Egypt’s opposition alleges vote fraud in constitutional referendum
CAIRO — Egypt’s opposition said Sunday it will keep fighting the Islamist-backed constitution after the Muslim Brotherhood, the main group backing the charter, claimed it passed with a 64 percent “yes” vote in a referendum.
The opposition alleged vote fraud and demanded an investigation — a sign that the referendum will not end the turmoil that has roiled this country for nearly two years since the uprising that ousted authoritarian leader Hosni Mubarak. Many Egyptians, especially the tens of millions who live in extreme poverty, had hoped the new constitution might usher in a period of more stability.
A heated political debate over the past month leading up to the referendum at times erupted into deadly street battles. There were no mass opposition demonstrations on Sunday after the unofficial results came out.
Renewed violence and political tensions have further imperiled Egypt’s already precarious economy, reeling from dwindling resources and a cash-strapped government whose plans to borrow from the International Monetary Fund had to be pushed back because of the turmoil.
The finance ministry said Sunday the budget deficit reached $13 billion in the five months from July-November, about 4.5 percent higher compared to the same period last year.
Syrian airstrike kills dozens as international envoy pushes for peace with top officials
BEIRUT — A government airstrike on a bakery in a rebel-held town in central Syria killed more than 60 people on Sunday, activists said, casting a pall over a visit by the international envoy charged with negotiating an end to the country’s civil war.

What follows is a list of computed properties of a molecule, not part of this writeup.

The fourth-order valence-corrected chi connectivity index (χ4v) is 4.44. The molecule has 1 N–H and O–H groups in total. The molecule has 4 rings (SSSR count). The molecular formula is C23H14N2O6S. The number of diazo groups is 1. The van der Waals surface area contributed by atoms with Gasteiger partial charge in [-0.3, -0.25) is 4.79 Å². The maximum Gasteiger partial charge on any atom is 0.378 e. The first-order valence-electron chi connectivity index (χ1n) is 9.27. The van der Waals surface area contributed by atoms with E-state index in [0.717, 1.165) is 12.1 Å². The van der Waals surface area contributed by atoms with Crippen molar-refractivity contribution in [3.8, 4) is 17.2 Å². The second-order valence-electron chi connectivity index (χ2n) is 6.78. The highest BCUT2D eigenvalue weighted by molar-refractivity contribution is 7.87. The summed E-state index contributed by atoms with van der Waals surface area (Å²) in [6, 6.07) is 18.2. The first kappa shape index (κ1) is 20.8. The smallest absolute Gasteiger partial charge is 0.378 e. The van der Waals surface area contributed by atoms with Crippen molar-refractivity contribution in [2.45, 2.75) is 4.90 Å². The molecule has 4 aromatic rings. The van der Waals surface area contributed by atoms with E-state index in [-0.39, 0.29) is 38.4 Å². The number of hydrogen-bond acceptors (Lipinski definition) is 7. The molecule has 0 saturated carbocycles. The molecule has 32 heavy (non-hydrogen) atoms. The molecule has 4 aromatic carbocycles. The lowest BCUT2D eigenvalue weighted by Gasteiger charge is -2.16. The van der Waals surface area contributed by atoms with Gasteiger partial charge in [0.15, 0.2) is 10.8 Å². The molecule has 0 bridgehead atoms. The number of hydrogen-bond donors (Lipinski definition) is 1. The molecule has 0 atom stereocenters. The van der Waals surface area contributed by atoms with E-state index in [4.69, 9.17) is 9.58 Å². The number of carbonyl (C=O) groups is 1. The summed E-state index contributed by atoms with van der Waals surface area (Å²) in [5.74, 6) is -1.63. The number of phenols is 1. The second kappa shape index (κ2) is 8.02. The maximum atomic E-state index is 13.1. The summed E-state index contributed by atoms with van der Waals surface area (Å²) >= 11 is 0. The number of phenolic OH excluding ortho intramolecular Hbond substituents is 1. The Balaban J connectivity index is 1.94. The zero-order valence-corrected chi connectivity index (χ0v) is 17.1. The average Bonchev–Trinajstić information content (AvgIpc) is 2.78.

The strike on the town of Halfaya left scattered bodies and debris up and down a street, and more than a dozen dead and wounded were trapped in tangled heap of dirt and rubble.
The attack appeared to be the government response to a newly announced rebel offensive seeking to drive the Syrian army from a constellation of towns and village north of the central city of Hama. Halfaya was the first of the area’s towns to be “liberated” by rebel fighters, and activists saw Sunday’s attack as payback.
“Halfaya was the first and biggest victory in the Hama countryside,” said Hama activist Mousab Alhamadee via Skype. “That’s why the regime is punishing them in this way.”
The total death toll remained unclear, but the Britain-based Syrian Observatory for Human Rights said more than 60 people were killed. That number is expected to rise, it said, because some 50 of those wounded in the strike are in critical condition.
Ho Ho Holy Discount: Vatican tax-free store open late to accommodate Christmas rush
VATICAN CITY — Anyone left on your Christmas list just aching for a 65-inch Samsung 3D flat-screen television? Just your luck. The Vatican’s duty-free department store has one on sale for €2,899 ($3,840) — a nifty savings over the €3,799 ($5,032) it costs at Italy’s main electronics chain Euronics.
Or how about some new luggage for the holidays? The Vatican shop stocks a variety of Samsonite Cordoba Duo carry-ons for €123, a nice markdown from the €135 on the Samsonite website. But if a last-minute shopping splurge is in order, the Vatican can also oblige: Take this leather-bound travelling trunk from Florence’s “The Bridge” leatherworks, with its five drawers, plaid interior, six wooden hangars and shiny brass buckles.
There’s a hitch, however. It’s not open to the public, only to Vatican citizens, employees and their dependents, diplomats accredited to the Holy See and (unofficially) their lucky friends who, after stocking up on holiday must-haves, proceed to the checkout with their Vatican connection and the ID card that entitles them to shop there.